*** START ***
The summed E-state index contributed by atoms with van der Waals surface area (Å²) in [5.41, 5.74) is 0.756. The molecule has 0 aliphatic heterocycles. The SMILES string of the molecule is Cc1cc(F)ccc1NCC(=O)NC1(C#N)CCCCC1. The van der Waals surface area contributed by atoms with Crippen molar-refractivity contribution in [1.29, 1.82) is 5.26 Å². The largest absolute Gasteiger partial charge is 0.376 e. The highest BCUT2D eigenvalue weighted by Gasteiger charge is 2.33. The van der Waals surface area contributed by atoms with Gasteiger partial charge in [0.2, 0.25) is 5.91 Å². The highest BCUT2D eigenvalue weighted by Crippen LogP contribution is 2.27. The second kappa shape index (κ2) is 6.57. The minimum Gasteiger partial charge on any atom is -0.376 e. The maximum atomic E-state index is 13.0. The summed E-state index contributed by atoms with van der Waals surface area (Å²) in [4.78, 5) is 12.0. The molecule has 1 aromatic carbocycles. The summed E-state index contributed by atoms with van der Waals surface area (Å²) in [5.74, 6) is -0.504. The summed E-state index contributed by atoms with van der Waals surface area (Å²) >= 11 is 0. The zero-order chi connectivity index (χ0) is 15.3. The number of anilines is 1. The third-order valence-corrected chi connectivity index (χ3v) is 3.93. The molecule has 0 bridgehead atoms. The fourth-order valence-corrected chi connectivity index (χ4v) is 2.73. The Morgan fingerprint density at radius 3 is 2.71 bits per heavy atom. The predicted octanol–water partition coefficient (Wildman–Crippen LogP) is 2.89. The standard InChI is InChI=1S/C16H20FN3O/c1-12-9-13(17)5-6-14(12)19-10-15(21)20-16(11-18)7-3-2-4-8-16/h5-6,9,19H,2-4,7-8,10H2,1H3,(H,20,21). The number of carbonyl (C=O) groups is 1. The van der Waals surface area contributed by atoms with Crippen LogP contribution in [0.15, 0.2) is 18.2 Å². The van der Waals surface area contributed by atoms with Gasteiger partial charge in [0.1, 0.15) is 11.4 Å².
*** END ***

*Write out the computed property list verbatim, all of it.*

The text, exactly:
The summed E-state index contributed by atoms with van der Waals surface area (Å²) in [5.41, 5.74) is 0.756. The molecule has 0 aliphatic heterocycles. The SMILES string of the molecule is Cc1cc(F)ccc1NCC(=O)NC1(C#N)CCCCC1. The van der Waals surface area contributed by atoms with Crippen molar-refractivity contribution in [1.29, 1.82) is 5.26 Å². The largest absolute Gasteiger partial charge is 0.376 e. The highest BCUT2D eigenvalue weighted by Gasteiger charge is 2.33. The van der Waals surface area contributed by atoms with Gasteiger partial charge in [0.2, 0.25) is 5.91 Å². The highest BCUT2D eigenvalue weighted by Crippen LogP contribution is 2.27. The second kappa shape index (κ2) is 6.57. The minimum Gasteiger partial charge on any atom is -0.376 e. The maximum atomic E-state index is 13.0. The summed E-state index contributed by atoms with van der Waals surface area (Å²) in [4.78, 5) is 12.0. The molecule has 1 aromatic carbocycles. The summed E-state index contributed by atoms with van der Waals surface area (Å²) in [5.74, 6) is -0.504. The summed E-state index contributed by atoms with van der Waals surface area (Å²) >= 11 is 0. The zero-order chi connectivity index (χ0) is 15.3. The number of anilines is 1. The third-order valence-corrected chi connectivity index (χ3v) is 3.93. The molecule has 0 bridgehead atoms. The fourth-order valence-corrected chi connectivity index (χ4v) is 2.73. The Morgan fingerprint density at radius 3 is 2.71 bits per heavy atom. The predicted octanol–water partition coefficient (Wildman–Crippen LogP) is 2.89. The standard InChI is InChI=1S/C16H20FN3O/c1-12-9-13(17)5-6-14(12)19-10-15(21)20-16(11-18)7-3-2-4-8-16/h5-6,9,19H,2-4,7-8,10H2,1H3,(H,20,21). The number of carbonyl (C=O) groups is 1. The van der Waals surface area contributed by atoms with Crippen LogP contribution in [0.15, 0.2) is 18.2 Å². The van der Waals surface area contributed by atoms with Gasteiger partial charge in [0.1, 0.15) is 11.4 Å².